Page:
This is the concern, if not the fear: That Bolton’s ascension as national security adviser is an implicit, pre-emptive rejection of the idea of moderation in geopolitical tone and tactics — really, a rejection of the value of international negotiation itself. That Bolton’s appointment emboldens conservative hawks in Congress to double down on bloating the Pentagon even more.

That Bolton’s appointment effectively tells the nation and the world that Trump is fed up with doing what he’s told — by which he means doing what the Constitution, generations of White House protocol and geopolitical reality tell him to do — and that now, with id fully unleashed through the conscious mind, he’s ready to raise hell, to run things His Way: like the autocratic CEO of a major (and majorly dysfunctional) corporation instead of the United States of America.

The only declaration of independence Donald Trump may care about now is the one he’s just created for himself.

◊ ◊ ◊

Something about this choice – its sheer, brazen, willful disregard for Trump’s own biography and the risk of lasting damage to the country – makes it look like an intentional feint, a manufactured distraction a la Wag the Dog. But in a context where distraction is an everyday thing, what the hell would he be distracting us from?

Is it Stormy Daniels? Robert Mueller? The Russia investigation? The parade of shaky staff hires in recent months? Is it the White House curio cabinet of knaves, mushwits, stooges and fools who’ve been there from the beginning? The skeptics and defectors among high-profile Republicans? The possibilities are endless.

Some think Trump’s gambit with Bolton was a way to pre-emptively assuage the far-right, who 18 hours later, on March 23, would be apoplectic over Trump’s signature of a $1.3 trillion spending bill that gave Democrats and progressives Christmas in March, with no new funding for the border wall or 1,000 new ICE agents (cherished Trump objectives), and fresh sanctions against Russia — among other things.

Giving the Pantone-red conservatives Bolton, as a kind of counterbalance to the impact of that left-leaning bill signed into law, might be seen by those conservatives as a fair exchange. Much of the world already wishes this devil’s bargain wasn’t going to happen.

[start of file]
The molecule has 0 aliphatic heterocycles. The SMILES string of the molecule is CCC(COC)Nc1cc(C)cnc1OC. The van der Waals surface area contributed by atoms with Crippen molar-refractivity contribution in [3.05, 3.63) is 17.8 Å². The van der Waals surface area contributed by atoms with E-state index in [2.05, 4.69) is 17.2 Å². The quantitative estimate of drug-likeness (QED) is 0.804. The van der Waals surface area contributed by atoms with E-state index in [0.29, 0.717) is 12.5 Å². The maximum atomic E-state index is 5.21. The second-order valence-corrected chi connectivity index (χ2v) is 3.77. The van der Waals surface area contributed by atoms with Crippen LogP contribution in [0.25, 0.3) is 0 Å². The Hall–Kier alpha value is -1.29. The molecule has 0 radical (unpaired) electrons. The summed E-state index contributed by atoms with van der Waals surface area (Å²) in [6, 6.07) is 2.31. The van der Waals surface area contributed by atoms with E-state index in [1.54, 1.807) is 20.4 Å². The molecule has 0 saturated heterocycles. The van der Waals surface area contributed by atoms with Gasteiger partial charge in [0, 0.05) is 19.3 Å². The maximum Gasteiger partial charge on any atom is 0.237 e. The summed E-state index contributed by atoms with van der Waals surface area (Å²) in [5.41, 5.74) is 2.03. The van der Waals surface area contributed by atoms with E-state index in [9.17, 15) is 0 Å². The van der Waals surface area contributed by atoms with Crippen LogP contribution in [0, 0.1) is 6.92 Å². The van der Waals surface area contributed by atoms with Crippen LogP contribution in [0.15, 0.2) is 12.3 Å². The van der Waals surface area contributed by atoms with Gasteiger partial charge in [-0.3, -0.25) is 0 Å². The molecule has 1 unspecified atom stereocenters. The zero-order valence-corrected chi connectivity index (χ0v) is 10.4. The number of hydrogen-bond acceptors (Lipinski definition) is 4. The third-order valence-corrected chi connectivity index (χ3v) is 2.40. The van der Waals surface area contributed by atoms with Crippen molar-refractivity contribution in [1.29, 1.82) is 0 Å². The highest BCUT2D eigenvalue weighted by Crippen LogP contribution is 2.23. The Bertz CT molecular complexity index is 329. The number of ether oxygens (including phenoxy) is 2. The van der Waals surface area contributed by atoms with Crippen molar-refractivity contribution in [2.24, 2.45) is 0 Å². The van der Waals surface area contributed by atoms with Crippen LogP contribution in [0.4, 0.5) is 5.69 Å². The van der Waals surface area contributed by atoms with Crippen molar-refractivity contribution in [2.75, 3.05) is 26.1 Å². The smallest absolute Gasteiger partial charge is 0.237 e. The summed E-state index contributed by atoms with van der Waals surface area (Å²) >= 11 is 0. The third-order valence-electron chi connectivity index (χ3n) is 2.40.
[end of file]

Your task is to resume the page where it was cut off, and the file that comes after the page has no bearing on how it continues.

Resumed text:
◊ ◊ ◊

WILLIAM RIVERS Pitt, writing at Truthout, has got the Fear.

“Bolton's gruesome personal behavior with staff and others has become lore. He once got crossways with a federal contractor named Melody Townsel, and chased her through the halls of a Russian hotel while pelting her with shoes and other available missiles. Over the next several days, he stalked Townsel around the hotel, shouting threats and shoving threatening letters under her door. This is not a guy you want to give a staff to. ...

“The people who agree with him are still freaked out by him, because he is a ball of terrifying war hubris made flesh, yet somehow he keeps landing jobs within walking distance of the Oval Office. George W. Bush made him UN ambassador while Congress wasn't home. He was fantastic at alienating other nations, but wasn't really in a position to do the kind of serious damage he's capable of.”

◊ ◊ ◊

That may be about to change. From a historically traditional and fundamentally advantageous position, as a kind of Rasputin vulture riding the clavicle of the president, the national security adviser is more often than not, as Pitt observes in his piece, “the last person in the room.” That also presumes he or she would, logically, get the last word on whatever issues are top of mind in the Oval.

Pitt: “The job of the National Security Adviser is to judge and filter intelligence data for the president. In this incredibly powerful position, John Bolton will literally be creating reality for Trump according to his own twisted, violent vision of how US military might is best used. The man is a manufacturer of corpses, and has been so for a very long time.

“It has been firmly established by now that the most powerful person in the country is the last person Trump speaks to before making a decision. This phenomenon has been on vivid display as he staggers through debates on repealing the ACA, tax cuts, the budget, DACA and gun control. In every instance, Trump trumpeted nearly by rote the opinion of whoever had his ear five minutes before. There is more whiplash in Congress because of this than you'll find at a demolition derby. It is fact.”

◊ ◊ ◊

IT'D BE ONE thing if Bolton was an outlier, a crackpot Cassandra with no paper trail of experience and perspective. He is, in fact, a known quantity. “John Bolton is not some gray bureaucrat whose views are unknown to us,” said Michael McFaul, the American ambassador to Moscow under President Barack Obama, and now a Stanford University professor, to The Times. “He’s very clear that there should be regime change in Iran and North Korea, and military force should be used to achieve those goals,” he said. “If you hire him, you’re making a clear signal that’s what you want.”

Given what’s at stake, you can’t help but think about that doomsday clock created by the Bulletin of the Atomic Scientists. On Jan. 25, the group’s Science and Security Board advanced the clock’s hands by 30 seconds, to two minutes to midnight. That minute hand hasn’t come closer to striking midnight since 1953.

We may get closer still. John Bolton, the embodiment of the military hawk, Buck Turgidson and Dr. Strangelove rolled into one, has the absolute undiminished ear of the president* of the United States, and the world doesn’t have a second to lose. We’ve had a taste of his previous incarnations as a firebrand, a political figure with only aspirations of the incendiary. The rhetorical flamethrower we know as John Bolton may have never had a better time, or opportunity, to set the world on fire. Literally.

Image credits: John Kelly:  Cliff Owen/Associated Press. James Mattis: via @thehill. Cambridge Analytica logo: © 2018 Cambridge Analytica.  Trump: via @davidaxelrod.  Truthout logo: © 2018 Truthout. Doomsday clock graphic: © 2018 Bulletin of the Atomic Scientists.

No comments:

Post a Comment

Related Posts Plugin for WordPress, Blogger...